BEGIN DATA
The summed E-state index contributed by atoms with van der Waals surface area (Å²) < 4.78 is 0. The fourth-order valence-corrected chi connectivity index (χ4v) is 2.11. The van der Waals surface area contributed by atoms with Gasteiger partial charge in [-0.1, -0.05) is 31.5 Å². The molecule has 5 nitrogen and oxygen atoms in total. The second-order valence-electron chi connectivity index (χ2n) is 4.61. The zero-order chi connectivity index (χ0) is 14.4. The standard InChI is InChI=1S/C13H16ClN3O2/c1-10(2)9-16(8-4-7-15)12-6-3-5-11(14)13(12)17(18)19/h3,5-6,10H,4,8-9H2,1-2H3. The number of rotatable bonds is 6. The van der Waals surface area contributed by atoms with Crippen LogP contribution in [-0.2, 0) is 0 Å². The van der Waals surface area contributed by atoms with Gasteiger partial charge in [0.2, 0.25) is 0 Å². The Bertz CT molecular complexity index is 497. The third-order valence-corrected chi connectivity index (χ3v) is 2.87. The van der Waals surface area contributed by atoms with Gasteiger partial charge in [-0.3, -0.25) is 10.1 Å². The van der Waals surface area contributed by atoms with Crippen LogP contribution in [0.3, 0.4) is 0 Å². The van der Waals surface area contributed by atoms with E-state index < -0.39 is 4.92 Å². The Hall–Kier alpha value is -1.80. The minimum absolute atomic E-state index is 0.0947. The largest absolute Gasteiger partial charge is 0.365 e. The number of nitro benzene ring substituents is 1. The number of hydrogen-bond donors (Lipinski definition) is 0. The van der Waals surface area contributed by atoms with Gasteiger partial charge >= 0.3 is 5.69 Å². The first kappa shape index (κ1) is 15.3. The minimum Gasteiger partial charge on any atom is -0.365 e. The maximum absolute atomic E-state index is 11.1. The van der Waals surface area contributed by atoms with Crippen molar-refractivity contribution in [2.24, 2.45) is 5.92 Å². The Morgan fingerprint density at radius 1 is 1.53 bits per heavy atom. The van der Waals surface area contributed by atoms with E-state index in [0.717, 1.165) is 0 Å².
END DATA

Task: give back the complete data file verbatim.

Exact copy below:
The summed E-state index contributed by atoms with van der Waals surface area (Å²) < 4.78 is 0. The fourth-order valence-corrected chi connectivity index (χ4v) is 2.11. The van der Waals surface area contributed by atoms with Gasteiger partial charge in [-0.1, -0.05) is 31.5 Å². The molecule has 5 nitrogen and oxygen atoms in total. The second-order valence-electron chi connectivity index (χ2n) is 4.61. The zero-order chi connectivity index (χ0) is 14.4. The standard InChI is InChI=1S/C13H16ClN3O2/c1-10(2)9-16(8-4-7-15)12-6-3-5-11(14)13(12)17(18)19/h3,5-6,10H,4,8-9H2,1-2H3. The number of rotatable bonds is 6. The van der Waals surface area contributed by atoms with Crippen LogP contribution in [-0.2, 0) is 0 Å². The van der Waals surface area contributed by atoms with Gasteiger partial charge in [0.2, 0.25) is 0 Å². The Bertz CT molecular complexity index is 497. The third-order valence-corrected chi connectivity index (χ3v) is 2.87. The van der Waals surface area contributed by atoms with Gasteiger partial charge in [-0.3, -0.25) is 10.1 Å². The van der Waals surface area contributed by atoms with Crippen LogP contribution in [0.3, 0.4) is 0 Å². The van der Waals surface area contributed by atoms with E-state index < -0.39 is 4.92 Å². The Hall–Kier alpha value is -1.80. The minimum absolute atomic E-state index is 0.0947. The largest absolute Gasteiger partial charge is 0.365 e. The number of nitro benzene ring substituents is 1. The number of hydrogen-bond donors (Lipinski definition) is 0. The van der Waals surface area contributed by atoms with Gasteiger partial charge >= 0.3 is 5.69 Å². The first kappa shape index (κ1) is 15.3. The minimum Gasteiger partial charge on any atom is -0.365 e. The maximum absolute atomic E-state index is 11.1. The van der Waals surface area contributed by atoms with Crippen molar-refractivity contribution in [2.24, 2.45) is 5.92 Å². The Morgan fingerprint density at radius 1 is 1.53 bits per heavy atom. The van der Waals surface area contributed by atoms with E-state index in [0.717, 1.165) is 0 Å².